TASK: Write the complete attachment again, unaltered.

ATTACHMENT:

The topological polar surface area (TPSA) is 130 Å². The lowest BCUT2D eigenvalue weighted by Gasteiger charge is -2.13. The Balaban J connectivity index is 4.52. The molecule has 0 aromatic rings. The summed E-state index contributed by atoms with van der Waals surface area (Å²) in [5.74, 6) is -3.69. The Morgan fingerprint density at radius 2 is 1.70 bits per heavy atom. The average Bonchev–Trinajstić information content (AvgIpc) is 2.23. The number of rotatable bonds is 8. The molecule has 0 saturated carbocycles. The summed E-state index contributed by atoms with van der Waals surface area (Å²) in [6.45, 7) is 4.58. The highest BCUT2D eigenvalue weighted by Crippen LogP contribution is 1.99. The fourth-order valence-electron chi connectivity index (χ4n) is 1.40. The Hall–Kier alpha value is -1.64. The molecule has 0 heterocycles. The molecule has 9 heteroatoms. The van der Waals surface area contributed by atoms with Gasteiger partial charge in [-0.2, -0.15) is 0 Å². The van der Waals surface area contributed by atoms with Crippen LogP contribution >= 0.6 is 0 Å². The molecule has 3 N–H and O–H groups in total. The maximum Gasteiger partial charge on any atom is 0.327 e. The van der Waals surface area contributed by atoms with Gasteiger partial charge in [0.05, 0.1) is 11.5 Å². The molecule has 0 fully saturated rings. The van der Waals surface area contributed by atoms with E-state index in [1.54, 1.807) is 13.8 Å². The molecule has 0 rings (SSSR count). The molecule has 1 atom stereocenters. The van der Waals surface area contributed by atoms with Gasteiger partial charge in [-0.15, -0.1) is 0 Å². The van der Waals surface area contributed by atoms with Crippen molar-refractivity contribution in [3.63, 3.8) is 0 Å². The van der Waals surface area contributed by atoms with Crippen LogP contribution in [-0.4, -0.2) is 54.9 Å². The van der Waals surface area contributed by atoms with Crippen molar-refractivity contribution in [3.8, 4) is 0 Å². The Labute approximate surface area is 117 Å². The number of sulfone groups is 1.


The topological polar surface area (TPSA) is 130 Å². The lowest BCUT2D eigenvalue weighted by Gasteiger charge is -2.13. The Balaban J connectivity index is 4.52. The molecule has 0 aromatic rings. The summed E-state index contributed by atoms with van der Waals surface area (Å²) in [5.74, 6) is -3.69. The Morgan fingerprint density at radius 2 is 1.70 bits per heavy atom. The average Bonchev–Trinajstić information content (AvgIpc) is 2.23. The number of rotatable bonds is 8. The molecule has 0 saturated carbocycles. The summed E-state index contributed by atoms with van der Waals surface area (Å²) in [6.45, 7) is 4.58. The highest BCUT2D eigenvalue weighted by Crippen LogP contribution is 1.99. The fourth-order valence-electron chi connectivity index (χ4n) is 1.40. The Hall–Kier alpha value is -1.64. The molecule has 0 heterocycles. The molecule has 9 heteroatoms. The van der Waals surface area contributed by atoms with Gasteiger partial charge in [-0.2, -0.15) is 0 Å². The van der Waals surface area contributed by atoms with Crippen LogP contribution >= 0.6 is 0 Å². The molecule has 3 N–H and O–H groups in total. The maximum Gasteiger partial charge on any atom is 0.327 e. The van der Waals surface area contributed by atoms with Gasteiger partial charge in [0.05, 0.1) is 11.5 Å². The molecule has 0 fully saturated rings. The van der Waals surface area contributed by atoms with E-state index in [1.54, 1.807) is 13.8 Å². The molecule has 0 rings (SSSR count). The molecule has 1 atom stereocenters. The van der Waals surface area contributed by atoms with Gasteiger partial charge in [-0.15, -0.1) is 0 Å². The van der Waals surface area contributed by atoms with Crippen molar-refractivity contribution in [3.63, 3.8) is 0 Å². The van der Waals surface area contributed by atoms with Crippen LogP contribution in [-0.4, -0.2) is 54.9 Å². The van der Waals surface area contributed by atoms with Crippen molar-refractivity contribution in [3.8, 4) is 0 Å². The Labute approximate surface area is 117 Å². The number of sulfone groups is 1.